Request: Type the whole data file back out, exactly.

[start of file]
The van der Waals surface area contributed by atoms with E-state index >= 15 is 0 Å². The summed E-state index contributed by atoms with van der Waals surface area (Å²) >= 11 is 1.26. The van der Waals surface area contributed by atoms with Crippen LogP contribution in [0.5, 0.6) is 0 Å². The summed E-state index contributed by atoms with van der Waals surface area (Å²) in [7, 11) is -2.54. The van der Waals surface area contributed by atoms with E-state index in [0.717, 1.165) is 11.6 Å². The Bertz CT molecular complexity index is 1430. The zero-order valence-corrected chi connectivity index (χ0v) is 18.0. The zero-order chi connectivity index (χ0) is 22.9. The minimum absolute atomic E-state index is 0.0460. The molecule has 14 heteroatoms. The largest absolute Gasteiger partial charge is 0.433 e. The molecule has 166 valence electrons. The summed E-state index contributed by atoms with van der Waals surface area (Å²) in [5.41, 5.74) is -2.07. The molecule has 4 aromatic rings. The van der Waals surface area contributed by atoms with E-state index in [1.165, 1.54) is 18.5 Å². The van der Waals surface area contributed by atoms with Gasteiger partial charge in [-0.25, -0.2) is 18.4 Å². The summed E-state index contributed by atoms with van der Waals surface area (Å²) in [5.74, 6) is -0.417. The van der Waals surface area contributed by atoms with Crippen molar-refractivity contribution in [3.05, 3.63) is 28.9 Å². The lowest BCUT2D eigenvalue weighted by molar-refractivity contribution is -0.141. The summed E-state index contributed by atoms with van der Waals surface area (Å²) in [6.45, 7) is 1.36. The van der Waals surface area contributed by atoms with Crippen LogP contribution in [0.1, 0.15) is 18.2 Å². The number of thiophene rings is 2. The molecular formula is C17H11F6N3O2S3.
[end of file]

The van der Waals surface area contributed by atoms with E-state index >= 15 is 0 Å². The summed E-state index contributed by atoms with van der Waals surface area (Å²) >= 11 is 1.26. The van der Waals surface area contributed by atoms with Crippen LogP contribution in [0.5, 0.6) is 0 Å². The summed E-state index contributed by atoms with van der Waals surface area (Å²) in [7, 11) is -2.54. The van der Waals surface area contributed by atoms with E-state index in [0.717, 1.165) is 11.6 Å². The Bertz CT molecular complexity index is 1430. The zero-order valence-corrected chi connectivity index (χ0v) is 18.0. The zero-order chi connectivity index (χ0) is 22.9. The minimum absolute atomic E-state index is 0.0460. The molecule has 14 heteroatoms. The largest absolute Gasteiger partial charge is 0.433 e. The molecule has 166 valence electrons. The summed E-state index contributed by atoms with van der Waals surface area (Å²) in [5.41, 5.74) is -2.07. The molecule has 4 aromatic rings. The van der Waals surface area contributed by atoms with E-state index in [1.165, 1.54) is 18.5 Å². The van der Waals surface area contributed by atoms with Gasteiger partial charge in [-0.25, -0.2) is 18.4 Å². The summed E-state index contributed by atoms with van der Waals surface area (Å²) in [5.74, 6) is -0.417. The van der Waals surface area contributed by atoms with Crippen molar-refractivity contribution in [3.05, 3.63) is 28.9 Å². The lowest BCUT2D eigenvalue weighted by molar-refractivity contribution is -0.141. The summed E-state index contributed by atoms with van der Waals surface area (Å²) in [6.45, 7) is 1.36. The van der Waals surface area contributed by atoms with Crippen LogP contribution in [0.1, 0.15) is 18.2 Å². The number of thiophene rings is 2. The molecular formula is C17H11F6N3O2S3.